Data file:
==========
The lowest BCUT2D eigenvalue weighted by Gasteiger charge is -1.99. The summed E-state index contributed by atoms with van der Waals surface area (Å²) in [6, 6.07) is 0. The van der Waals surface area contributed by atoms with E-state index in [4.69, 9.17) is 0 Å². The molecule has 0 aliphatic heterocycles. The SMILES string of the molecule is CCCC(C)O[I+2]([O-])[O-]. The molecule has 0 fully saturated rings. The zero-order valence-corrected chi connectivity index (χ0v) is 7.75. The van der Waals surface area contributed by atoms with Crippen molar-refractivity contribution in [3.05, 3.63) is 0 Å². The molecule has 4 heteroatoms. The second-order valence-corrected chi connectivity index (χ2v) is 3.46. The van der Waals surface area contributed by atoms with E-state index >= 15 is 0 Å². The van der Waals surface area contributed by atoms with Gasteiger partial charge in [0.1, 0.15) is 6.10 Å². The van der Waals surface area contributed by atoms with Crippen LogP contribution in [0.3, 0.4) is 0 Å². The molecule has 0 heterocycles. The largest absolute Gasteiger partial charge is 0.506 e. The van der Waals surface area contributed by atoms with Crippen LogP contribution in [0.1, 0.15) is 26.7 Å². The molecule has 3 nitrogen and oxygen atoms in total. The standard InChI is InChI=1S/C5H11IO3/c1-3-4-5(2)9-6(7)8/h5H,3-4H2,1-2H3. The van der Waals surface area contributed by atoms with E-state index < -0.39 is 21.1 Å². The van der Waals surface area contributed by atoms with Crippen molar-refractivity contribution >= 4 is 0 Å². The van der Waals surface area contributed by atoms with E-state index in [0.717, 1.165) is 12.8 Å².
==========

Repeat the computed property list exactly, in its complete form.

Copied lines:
The lowest BCUT2D eigenvalue weighted by Gasteiger charge is -1.99. The summed E-state index contributed by atoms with van der Waals surface area (Å²) in [6, 6.07) is 0. The van der Waals surface area contributed by atoms with E-state index in [4.69, 9.17) is 0 Å². The molecule has 0 aliphatic heterocycles. The SMILES string of the molecule is CCCC(C)O[I+2]([O-])[O-]. The molecule has 0 fully saturated rings. The zero-order valence-corrected chi connectivity index (χ0v) is 7.75. The van der Waals surface area contributed by atoms with Crippen molar-refractivity contribution in [3.05, 3.63) is 0 Å². The molecule has 4 heteroatoms. The second-order valence-corrected chi connectivity index (χ2v) is 3.46. The van der Waals surface area contributed by atoms with E-state index >= 15 is 0 Å². The van der Waals surface area contributed by atoms with Gasteiger partial charge in [0.1, 0.15) is 6.10 Å². The van der Waals surface area contributed by atoms with Crippen LogP contribution in [0.3, 0.4) is 0 Å². The molecule has 0 heterocycles. The largest absolute Gasteiger partial charge is 0.506 e. The van der Waals surface area contributed by atoms with Crippen LogP contribution in [0.1, 0.15) is 26.7 Å². The molecule has 3 nitrogen and oxygen atoms in total. The standard InChI is InChI=1S/C5H11IO3/c1-3-4-5(2)9-6(7)8/h5H,3-4H2,1-2H3. The van der Waals surface area contributed by atoms with E-state index < -0.39 is 21.1 Å². The van der Waals surface area contributed by atoms with Crippen molar-refractivity contribution >= 4 is 0 Å². The van der Waals surface area contributed by atoms with E-state index in [0.717, 1.165) is 12.8 Å².